Mistress of His HeartYears ago, the father of heiress Rosemary Greenwood forbade her to marry Merritt Temple, a young soldier, because of his lack of fortune. Now Merritt has returned to her small village a rich widower with an infant son. Rosemary is too proud to tell him that her family has been left penniless by her father's spendthrift ways and are struggling to save the family home from creditors. But Merritt has a secret of his own...
by Deborah Hale
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"H-hate you?" The very thought made Merritt bilious. "Never!"
Sometimes he'd wished he could. It might have been easier to live with hate than endure the delicious torment of unrequited love. "You were right to act as you did."
Rosemary fumbled the spray of flowers and almost dropped it. "I was?"
Merritt nodded. "I understand now that a marriage of unequal fortunes places an intolerable burden on both parties. I wouldn't have wished that on either of us."
He left her to draw the obvious conclusion that since they were now on a similar financial footing, the impediment between them had been removed.
The stricken look on Rosemary's face told him he'd misspoken though he could not fathom how. Clearly his want of fortune hadn't been her only reason for spurning him seven years ago.
He tried to mend what he'd marred. "What transpired between us as children is long in the past, my dear. I hope it will not prevent us from being friends now."
"Friends?" she echoed. "Of course. I will always think of you with the fondest friendship, dear Mr. Temple."
When her bewitching lips formed the words fond and dear, it took every ounce of self discipline at Merritt's command to curb the urge to take her in his arms. He longed to kiss lovely Rosemary with a man's kiss that might make her forget the gangly boy who'd once played at wooing her.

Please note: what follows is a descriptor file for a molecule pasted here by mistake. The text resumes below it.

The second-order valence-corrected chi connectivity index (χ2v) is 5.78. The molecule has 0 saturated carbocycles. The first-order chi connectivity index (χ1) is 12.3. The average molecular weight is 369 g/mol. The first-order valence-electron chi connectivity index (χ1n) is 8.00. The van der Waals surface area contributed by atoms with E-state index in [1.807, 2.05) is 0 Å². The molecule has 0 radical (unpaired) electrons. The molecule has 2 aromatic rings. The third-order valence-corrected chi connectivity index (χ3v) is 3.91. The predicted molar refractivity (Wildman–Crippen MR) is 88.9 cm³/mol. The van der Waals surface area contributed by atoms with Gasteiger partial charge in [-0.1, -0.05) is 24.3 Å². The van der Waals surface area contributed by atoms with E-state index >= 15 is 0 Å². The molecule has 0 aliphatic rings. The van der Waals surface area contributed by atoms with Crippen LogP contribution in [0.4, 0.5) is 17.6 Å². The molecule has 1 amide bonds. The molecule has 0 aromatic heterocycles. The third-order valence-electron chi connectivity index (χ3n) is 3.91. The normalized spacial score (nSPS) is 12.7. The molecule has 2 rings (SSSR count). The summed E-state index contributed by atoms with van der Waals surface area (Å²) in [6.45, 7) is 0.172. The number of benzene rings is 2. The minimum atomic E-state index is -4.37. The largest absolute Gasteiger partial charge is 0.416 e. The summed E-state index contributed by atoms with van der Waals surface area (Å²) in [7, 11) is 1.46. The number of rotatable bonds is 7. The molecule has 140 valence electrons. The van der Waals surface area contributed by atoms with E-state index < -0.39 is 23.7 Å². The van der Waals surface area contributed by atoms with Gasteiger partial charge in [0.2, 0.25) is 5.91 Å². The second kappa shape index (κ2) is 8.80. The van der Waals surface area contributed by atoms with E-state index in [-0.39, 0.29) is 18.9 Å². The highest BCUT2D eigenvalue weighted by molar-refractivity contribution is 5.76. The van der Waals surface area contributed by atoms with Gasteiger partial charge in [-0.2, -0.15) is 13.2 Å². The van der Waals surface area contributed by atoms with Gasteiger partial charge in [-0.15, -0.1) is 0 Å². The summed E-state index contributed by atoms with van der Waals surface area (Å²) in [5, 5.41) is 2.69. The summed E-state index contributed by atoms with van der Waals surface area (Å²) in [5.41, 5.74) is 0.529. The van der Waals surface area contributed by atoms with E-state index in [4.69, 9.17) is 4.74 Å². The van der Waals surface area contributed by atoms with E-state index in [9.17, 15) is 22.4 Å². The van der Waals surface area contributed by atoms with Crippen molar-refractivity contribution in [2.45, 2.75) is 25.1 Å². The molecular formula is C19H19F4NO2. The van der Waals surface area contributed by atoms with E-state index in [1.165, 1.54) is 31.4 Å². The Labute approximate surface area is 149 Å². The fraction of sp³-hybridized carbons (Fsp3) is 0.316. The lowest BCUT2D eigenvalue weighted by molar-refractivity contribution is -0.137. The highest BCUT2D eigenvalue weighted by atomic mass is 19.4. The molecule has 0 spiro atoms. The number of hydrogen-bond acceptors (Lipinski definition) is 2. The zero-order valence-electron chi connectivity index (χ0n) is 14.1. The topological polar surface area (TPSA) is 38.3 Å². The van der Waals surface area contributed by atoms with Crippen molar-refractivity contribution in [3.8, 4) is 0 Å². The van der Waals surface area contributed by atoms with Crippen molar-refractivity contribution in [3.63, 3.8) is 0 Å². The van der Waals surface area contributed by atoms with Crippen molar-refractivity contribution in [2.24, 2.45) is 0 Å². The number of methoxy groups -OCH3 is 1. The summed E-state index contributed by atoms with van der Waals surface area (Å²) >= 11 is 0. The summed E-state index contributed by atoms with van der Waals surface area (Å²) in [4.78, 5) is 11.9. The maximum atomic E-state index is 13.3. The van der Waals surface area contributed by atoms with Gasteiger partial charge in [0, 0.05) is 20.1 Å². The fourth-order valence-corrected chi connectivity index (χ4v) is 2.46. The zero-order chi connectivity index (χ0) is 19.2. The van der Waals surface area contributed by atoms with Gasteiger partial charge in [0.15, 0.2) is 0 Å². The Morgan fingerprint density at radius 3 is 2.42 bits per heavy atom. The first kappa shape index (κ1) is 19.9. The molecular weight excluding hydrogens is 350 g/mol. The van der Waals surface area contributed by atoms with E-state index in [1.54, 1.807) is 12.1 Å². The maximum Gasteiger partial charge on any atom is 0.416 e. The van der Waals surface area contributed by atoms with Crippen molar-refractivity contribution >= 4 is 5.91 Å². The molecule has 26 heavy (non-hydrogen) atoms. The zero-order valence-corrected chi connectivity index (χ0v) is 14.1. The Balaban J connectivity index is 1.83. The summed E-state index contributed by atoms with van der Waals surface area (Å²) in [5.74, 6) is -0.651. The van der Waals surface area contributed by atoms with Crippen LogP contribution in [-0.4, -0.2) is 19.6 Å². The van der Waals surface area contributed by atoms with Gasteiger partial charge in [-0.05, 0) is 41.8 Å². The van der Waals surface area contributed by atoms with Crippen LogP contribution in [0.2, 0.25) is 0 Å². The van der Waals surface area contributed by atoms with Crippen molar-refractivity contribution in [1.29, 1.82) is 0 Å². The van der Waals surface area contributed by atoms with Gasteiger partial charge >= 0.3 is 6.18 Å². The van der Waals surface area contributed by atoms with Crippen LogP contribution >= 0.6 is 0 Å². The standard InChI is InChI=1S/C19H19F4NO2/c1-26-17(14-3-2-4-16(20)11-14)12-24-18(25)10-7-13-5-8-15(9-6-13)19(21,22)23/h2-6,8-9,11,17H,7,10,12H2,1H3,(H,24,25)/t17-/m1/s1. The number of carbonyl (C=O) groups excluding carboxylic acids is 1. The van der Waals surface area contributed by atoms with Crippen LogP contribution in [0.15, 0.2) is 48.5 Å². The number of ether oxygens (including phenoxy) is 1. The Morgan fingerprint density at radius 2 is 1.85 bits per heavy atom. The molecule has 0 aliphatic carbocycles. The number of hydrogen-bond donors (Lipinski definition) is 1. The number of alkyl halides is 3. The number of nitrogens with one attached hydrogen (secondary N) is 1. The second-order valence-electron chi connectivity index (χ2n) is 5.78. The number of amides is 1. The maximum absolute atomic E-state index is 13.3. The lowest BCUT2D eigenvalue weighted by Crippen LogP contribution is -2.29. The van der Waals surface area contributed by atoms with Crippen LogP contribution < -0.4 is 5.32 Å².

But how could he risk the fragile treasure of her friendship in his quest for even sweeter prizes?
With a chaste but affectionate touch, he tucked her delicate hand into the crook of his elbow. "Then I am a most fortunate man indeed. Shall we get back to the house before your sister succumbs to temptation and eats all our tea?"
"An admirable suggestion." Her laugh sounded a trifle forced, but greatly relieved. "Now, we must catch up on the time we have been apart. Ivy and I read the thrilling newspaper accounts of your exploits with General Wellington. Did you enjoy soldiering?"
As they walked back to the house through the green, fragrant garden, he entertained her with stories of his adventures and misadventures in the Rifle Brigade, collecting every dulcet trill of laughter, every sparkle of interest in her eyes like so many rare jewels he would hoard to cherish in the days ahead.
"What a time you've been," complained Ivy when they rejoined her, though she hardly looked displeased. "I helped myself to some cake. Wait till you taste it, Rose — it's heavenly. Will you pour? This eating has left me parched."
Rosemary cast a questioning glance at Merritt.
"Please do the honors." He held her chair. "I recall many pleasant teas at Barnhill when you played mother."
This set Ivy off on a round of remember whens while Rosemary concentrated on pouring the tea and Merritt watched her with jealous interest, indulging himself in the momentary pretense that she was mistress of his home.
As well as his heart…